Young said the goal advances the mission of his agency: keeping people in their homes and out of foreclosure. He said the need is great for people who have lost their jobs or had a breadwinner pass away or become impaired for a lengthy period because of the coronavirus.
He said that reality became evidence once the program launched Wednesday. “We’ve had 100 applications just since yesterday,” Young said. “Just to use the 24-hour time frame as a snapshot, that’s kind of where we are.”
U.S. Sen. Chris Coons called the program a “needed lifeline” that can “help bring stability to middle-class homeowners.” He cited people who worked in the hotel and restaurant industry when the pandemic struck and stay-at-home orders were issued, or those who had to become caregivers for a child or elderly relative. “I’m glad to see this relief program take effect,’’ the Wilmington Democrat said.
Rachel Stucker, director of the Housing Alliance of Delaware, said it’s critical to keep people harmed by the pandemic in their homes.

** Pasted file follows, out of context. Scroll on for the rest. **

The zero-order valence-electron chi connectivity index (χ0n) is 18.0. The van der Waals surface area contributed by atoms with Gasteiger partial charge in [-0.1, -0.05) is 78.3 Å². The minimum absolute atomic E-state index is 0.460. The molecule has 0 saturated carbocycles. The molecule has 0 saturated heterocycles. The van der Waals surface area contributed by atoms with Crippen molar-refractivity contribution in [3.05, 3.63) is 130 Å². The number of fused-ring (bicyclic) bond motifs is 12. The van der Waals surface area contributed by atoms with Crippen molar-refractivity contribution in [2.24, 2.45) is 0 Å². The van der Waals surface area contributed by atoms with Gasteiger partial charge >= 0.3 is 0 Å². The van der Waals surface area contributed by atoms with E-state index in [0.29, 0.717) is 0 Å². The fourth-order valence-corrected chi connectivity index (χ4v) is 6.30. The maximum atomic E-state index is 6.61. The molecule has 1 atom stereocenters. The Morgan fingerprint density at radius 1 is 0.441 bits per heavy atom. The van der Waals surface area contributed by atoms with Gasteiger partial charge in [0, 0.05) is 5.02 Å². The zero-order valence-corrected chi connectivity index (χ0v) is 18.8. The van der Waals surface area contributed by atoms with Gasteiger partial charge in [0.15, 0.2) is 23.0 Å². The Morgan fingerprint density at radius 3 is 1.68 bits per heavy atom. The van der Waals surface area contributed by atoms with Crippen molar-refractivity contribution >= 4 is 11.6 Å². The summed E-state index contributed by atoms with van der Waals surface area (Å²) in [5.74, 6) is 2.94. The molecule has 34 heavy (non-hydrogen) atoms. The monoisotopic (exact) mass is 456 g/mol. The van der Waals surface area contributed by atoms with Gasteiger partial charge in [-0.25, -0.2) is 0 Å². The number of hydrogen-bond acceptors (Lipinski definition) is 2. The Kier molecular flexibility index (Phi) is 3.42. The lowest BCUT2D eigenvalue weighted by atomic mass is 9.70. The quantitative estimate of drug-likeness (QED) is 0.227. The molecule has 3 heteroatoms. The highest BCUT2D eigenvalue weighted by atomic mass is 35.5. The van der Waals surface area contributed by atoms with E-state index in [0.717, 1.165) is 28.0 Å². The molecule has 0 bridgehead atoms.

“In Delaware, we are having a housing crisis like I’ve never seen before. Homelessness has doubled since 2020. Homelessness among families with children has tripled,’’ Stucker said.
“We have people throughout the state with the money to pay rent and can’t find units to rent. We can’t afford to let people who own their homes — who through no fault of their own have been unable to make mortgage payments and stay on top of their bills – fall into homelessness or into the rental market. There simply isn’t space right now.”
For questions about Delaware’s relief program, call 888-303- 4324 or visit demortgagehelp.com.